1.11.2018 Ensminger Press Conference

Newly appointed offensive coordinator Steve Ensminger reflects on his coaching history at LSU on Jan. 11, 2018.

Based on outward appearances, Steve Ensminger and Joe Brady seem nothing alike.

Ensminger has been LSU’s interim offensive coordinator since 2016 and became full-time in 2018 after Matt Canada’s lone year in Baton Rouge. Prior to that though, Ensminger spent his time at LSU coaching tight ends, a job he was comfortable staying in despite the multiple requests from coach Ed Orgeron to be his offensive coordinator.

The 60-year-old former LSU quarterback finally relented, and there he was in 2018, the man who was solely responsible for organizing and calling LSU’s offense, one that has the stigma of being outdated and inept in the last decade.

Known as “Slinger” in his playing days, Ensminger overhauled LSU’s offense and tried to bring it into the 21st century. Gone were days of playing in a phone booth and primarily using the I-formation, but LSU encountered problems on the offensive line and tight end. The Tigers also had almost no experience at wide receiver and a newly-minted quarterback in Joe Burrow, who didn’t arrive until June.

The offense featured more three-wide sets, but the inefficiency still remained. LSU ranked No. 68 in yards per game, 82nd in yards per play and tied for 61st in offensive touchdowns scored. Not to mention a whopping 0 points against Alabama for the second time in three years.

After the season Orgeron was ready for LSU to move to a spread offense completely.

Ensminger helped LSU take small steps into modernity in 2018, but he wasn’t an expert on the spread offense. So when Orgeron asked him to implement a new spread offense, Ensminger requested a little bit of help.

Enter Joe Brady, who replaced the retired Jerry Sullivan as LSU’s passing game coordinator in the offseason. A 29-year-old former college receiver, Brady spent the last two years with the New Orleans Saints, working as an offensive assistant under one of the NFL’s best duos in coach Sean Payton and quarterback Drew Brees, after a stint as a graduate assistant at Penn State.

Brady is learned in the spread offense and the run-pass option aspect of the offense. He’s Ensminger’s new partner in helping LSU take not just the next step offensively but a massive step — one to propel them back into championship contention.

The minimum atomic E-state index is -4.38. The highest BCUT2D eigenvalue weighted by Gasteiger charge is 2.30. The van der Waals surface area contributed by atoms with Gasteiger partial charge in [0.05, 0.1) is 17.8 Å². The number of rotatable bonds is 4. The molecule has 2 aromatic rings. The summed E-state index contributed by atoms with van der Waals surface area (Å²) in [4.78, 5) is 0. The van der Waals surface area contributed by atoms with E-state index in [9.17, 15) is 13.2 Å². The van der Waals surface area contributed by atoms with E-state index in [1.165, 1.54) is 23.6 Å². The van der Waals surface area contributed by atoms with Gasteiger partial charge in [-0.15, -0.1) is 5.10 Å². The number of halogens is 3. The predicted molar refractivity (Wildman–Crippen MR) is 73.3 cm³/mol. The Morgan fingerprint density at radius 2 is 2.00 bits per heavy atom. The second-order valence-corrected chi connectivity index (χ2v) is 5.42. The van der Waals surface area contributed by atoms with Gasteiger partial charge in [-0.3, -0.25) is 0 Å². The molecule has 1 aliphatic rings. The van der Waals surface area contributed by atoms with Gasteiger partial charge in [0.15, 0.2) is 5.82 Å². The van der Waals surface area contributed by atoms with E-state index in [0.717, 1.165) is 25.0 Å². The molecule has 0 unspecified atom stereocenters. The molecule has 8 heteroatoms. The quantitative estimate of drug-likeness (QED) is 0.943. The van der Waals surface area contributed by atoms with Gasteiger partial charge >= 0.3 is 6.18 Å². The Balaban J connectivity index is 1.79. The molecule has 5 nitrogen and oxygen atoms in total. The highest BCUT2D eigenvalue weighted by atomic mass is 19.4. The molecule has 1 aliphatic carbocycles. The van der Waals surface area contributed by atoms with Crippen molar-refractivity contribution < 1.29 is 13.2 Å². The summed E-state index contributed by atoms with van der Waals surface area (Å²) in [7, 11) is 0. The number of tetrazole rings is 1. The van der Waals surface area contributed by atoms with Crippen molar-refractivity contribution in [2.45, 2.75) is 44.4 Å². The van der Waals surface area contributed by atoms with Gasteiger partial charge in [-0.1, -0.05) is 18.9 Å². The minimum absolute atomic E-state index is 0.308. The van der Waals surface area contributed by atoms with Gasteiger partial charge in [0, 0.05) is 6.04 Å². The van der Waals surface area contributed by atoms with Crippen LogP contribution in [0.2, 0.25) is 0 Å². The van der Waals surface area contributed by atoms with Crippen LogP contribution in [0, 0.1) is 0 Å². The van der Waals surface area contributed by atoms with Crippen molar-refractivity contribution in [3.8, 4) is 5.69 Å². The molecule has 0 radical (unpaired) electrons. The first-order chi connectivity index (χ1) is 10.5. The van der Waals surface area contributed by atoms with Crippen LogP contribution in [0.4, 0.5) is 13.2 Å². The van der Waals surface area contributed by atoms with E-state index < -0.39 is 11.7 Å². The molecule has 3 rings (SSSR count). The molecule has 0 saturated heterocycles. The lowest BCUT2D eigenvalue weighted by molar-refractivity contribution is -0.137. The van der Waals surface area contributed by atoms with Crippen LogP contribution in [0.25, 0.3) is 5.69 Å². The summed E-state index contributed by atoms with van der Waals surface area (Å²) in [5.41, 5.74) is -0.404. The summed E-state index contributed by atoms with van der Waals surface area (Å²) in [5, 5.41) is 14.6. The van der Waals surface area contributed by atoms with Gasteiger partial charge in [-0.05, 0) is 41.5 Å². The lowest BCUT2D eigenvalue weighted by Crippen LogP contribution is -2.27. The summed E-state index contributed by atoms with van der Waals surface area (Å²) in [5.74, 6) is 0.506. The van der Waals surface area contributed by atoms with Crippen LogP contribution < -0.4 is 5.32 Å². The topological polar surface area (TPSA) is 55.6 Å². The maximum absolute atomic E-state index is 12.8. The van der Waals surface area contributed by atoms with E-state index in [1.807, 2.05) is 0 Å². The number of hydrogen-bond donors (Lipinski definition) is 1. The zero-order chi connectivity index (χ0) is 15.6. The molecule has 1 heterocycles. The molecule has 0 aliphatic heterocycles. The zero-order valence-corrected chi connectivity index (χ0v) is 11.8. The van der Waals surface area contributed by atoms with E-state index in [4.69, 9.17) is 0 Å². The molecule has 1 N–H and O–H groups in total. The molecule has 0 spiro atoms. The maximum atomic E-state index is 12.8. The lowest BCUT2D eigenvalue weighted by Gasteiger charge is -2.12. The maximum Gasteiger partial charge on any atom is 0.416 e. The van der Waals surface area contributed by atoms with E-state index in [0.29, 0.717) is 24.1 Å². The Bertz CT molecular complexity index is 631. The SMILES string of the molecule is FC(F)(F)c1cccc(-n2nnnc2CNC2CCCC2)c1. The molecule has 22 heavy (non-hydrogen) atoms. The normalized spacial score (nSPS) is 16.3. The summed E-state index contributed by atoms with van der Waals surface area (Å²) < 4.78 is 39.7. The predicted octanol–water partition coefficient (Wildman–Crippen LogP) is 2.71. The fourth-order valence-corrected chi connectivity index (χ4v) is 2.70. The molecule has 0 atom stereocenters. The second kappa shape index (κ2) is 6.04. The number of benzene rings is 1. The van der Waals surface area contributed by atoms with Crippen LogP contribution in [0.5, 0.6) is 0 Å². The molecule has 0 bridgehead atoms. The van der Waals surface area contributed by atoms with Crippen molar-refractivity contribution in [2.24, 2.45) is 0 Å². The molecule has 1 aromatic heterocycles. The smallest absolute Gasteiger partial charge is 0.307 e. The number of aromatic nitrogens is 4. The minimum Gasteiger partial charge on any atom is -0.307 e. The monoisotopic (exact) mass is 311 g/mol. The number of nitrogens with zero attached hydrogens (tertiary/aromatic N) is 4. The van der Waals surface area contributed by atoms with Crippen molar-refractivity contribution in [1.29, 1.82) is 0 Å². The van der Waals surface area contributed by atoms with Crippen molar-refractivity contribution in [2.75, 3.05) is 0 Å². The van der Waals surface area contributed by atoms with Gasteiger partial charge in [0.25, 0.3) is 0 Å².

The pair are 31 years apart and sound a little bit different, quite different actually, but they may be the perfect duo to guide LSU back into offensive relevancy.

“Steve is older now, he’s like John Wayne when he walks in," said Orgeron. "Tough, hard-nosed, doesn’t say much. Joe is energetic. They work well together."

When the two coaches stopped in Metairie, Louisiana, for TAF’s Coaches Caravan with Orgeron, they both met with the media. Obvious questions about the new spread offense and their relationship were waiting to be asked, but Ensminger had something to say first.

“I brought Joe Brady to answer all these damn questions,” he joked before acknowledging the first question about how the two get along.

“It’s outstanding. It really is. I’ve enjoyed him since the day he showed up. We had a chance to sit down and talk football, and he has some great ideas in the passing game and about personnel and everything else. It’s like he throws it up on the wall and we agree with it or throw it off — one or the other.”

Even though Ensminger and Brady may speak in different accents, when they start talking football and about the process of creating LSU’s new offense they sound just the same.

Brady said even though Ensminger makes the final decisions, everyone’s input is welcome and it’s why he enjoys working for Ensminger. The two went through the entire spring bouncing plays and concepts off each other before finally bringing the end result to the quarterback room, which is something Ensminger has never done before but made an exception for Burrow.

If the quarterbacks liked it, it stayed. If they didn’t it went back on the shelf for now.

“We brought [Brady] here to help us in the passing game,” Ensminger said. “I said take it over. I told him a lot this stuff we’ve done, a lot of 12, 21 personnel, Saints’ stuff we’ve studied and everything else. A lot of the three-wide, four verticals stuff we did last year we got from the Saints.

“I said, ‘look, you present it, we’ll discuss it and if I think it fits it goes.’ With the experience right now we have with our receivers, we didn’t throw a lot out. I said, ‘let’s go look at it. Let’s go look at it against our defense. If we like it, fine. If not, we’ll take it out later.’”

The two will be in the booth together calling plays during the season. The extra set of eyes in the coaches’ box is something Ensminger looks forward to. Trying to think of the next play to run while breaking down the current play as it unfolds is difficult for anybody, especially by yourself.

Now Brady can keep plays on deck and pass them along to Ensminger to decide on, and once the decision is made, the play call will be relayed down to the sideline.

 “All he wants for LSU is to have success,” Brady said. “So when you work for a guy who doesn’t feel like ‘my way is the only way,’ you enjoy working with that. You enjoy that interaction every single day. He’s a character. He’s a personality.

“He’s what I envision Louisiana, him and Coach O, so I enjoy working with Steve. I hope I can be Steve when I’m however many years older he is than me.”

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